Every week, some of our senior researchers in each department at ASDRP give public seminar presenting the current state of the field, and disseminating how their research at ASDRP fits into the broader context of the frontiers of modern science and engineering. Colloquia are public events, and anyone can join. Simply click the Google Calendar link to add the event to your calendar.
Department of Biological, Human & Life Sciences
Tuesdays @ 8:00 - 9:00 PM PST
Tuesday, January 12, 2021
Exploring the Potential Allergens in Dimocarpus longan
An allergic reaction is the immune system’s mechanism of defense against an unknown substance that has entered the body. Around 32 million individuals across the United States alone are affected by food allergies. While this is a significant number, a countless amount of allergens (the substance responsible for causing allergic reactions) in various types of foods remain unidentified. Among these is Dimocarpus longan, a round fruit similar to lychee (Litchi chinensis) which originates from eastern Asia. Through case studies and studying fruit closely related to Dimocarpus longan, our research explores the possibility that longan’s allergen is a type of actin-binding protein known as profilin. In addition to investigating this idea, the current research being conducted in the field of food allergies and immunotherapy will also be discussed, as well as the direction our own research is moving toward this coming semester.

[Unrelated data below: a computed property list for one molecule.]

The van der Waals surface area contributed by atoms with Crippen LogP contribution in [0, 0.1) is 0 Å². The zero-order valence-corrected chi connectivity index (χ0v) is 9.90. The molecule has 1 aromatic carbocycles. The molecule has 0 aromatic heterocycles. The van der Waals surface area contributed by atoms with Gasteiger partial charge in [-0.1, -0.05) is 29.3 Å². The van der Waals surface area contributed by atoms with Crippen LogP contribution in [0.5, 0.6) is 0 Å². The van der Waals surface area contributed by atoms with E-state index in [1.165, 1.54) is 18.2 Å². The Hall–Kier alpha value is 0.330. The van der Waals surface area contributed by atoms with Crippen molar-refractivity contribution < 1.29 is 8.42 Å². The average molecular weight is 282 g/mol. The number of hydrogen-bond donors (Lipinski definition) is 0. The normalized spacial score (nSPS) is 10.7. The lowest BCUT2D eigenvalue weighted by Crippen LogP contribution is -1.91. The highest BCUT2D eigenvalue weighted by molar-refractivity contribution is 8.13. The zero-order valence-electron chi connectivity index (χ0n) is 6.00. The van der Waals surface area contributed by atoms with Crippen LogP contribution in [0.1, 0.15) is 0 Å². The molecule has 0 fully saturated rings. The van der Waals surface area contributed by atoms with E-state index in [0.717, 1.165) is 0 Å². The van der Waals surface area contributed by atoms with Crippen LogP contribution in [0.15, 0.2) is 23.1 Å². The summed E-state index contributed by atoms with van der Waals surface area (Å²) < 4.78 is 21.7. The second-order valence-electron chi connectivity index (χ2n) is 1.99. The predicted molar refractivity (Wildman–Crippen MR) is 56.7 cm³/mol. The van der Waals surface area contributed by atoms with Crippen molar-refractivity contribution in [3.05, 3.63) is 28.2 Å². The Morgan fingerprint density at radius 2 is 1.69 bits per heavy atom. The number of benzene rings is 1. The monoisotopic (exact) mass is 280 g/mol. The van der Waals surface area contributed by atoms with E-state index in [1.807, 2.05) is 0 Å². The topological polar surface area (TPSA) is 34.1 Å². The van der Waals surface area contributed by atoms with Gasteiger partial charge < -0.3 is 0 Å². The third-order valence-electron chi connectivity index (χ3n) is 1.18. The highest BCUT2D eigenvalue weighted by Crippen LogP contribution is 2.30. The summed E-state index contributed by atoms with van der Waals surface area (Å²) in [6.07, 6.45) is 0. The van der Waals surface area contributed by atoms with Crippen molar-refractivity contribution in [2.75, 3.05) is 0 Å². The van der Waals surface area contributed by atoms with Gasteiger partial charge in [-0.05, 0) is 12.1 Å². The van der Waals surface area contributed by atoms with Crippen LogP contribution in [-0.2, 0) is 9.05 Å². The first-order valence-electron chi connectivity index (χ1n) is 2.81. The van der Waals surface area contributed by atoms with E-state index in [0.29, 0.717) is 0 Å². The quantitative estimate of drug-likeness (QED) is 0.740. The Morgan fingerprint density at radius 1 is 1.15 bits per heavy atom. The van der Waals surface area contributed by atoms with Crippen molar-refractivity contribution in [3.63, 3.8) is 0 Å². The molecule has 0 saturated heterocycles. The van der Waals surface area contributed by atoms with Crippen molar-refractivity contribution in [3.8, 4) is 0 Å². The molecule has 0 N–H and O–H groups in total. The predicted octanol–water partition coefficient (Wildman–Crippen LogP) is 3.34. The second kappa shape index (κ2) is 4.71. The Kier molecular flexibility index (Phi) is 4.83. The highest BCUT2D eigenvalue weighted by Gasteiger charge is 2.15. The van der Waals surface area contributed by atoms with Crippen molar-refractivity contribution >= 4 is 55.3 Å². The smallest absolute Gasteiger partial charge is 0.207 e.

Shreya L., Dougherty Valley High School
Suresh Research Group
Genetics, Environmental Science
Department of Computer Science & Engineering
Wednesdays @ 8:00 - 9:00 PM PST
Wednesday, January 13, 2021
A Proposed Mapping of the Voynich Alphabet to an Indo-European Language and new Findings Concerning Sanskrit and Arabic Languages.
Folios 4r and 4v of the Voynich Manuscript, a mysterious codex, written in an unknown language during the 15th century, contain various illustrations of plants, believed to hold medicinal and/ or religious significance. The manuscript is important since it can reveal novel remedies to common diseases and plants that were previously undiscovered, contributing to new medical information for our consumption. The manuscript is theorized to be written in a derivative of a Proto-Indo-European language, with Latin and Italian being the primarily researched possibilities. Recently, however, a new theory of the Voynich manuscript being encoded in a mix of Sanskrit / Arabic has surfaced, which is historically sound, since during this time period, trade across the Silk Road was flourishing allowing for cultures and languages to be spread. Additionally, the Ottoman Empire was in its glory days, making Turkish languages the languages of the world. We are currently looking into drawing more similarities between the Voynich manuscript and characters from Sanskrit and Arabic, opening a new avenue for further research.
Rhea S., American High School
Downing Research Group
Machine Learning, Data Science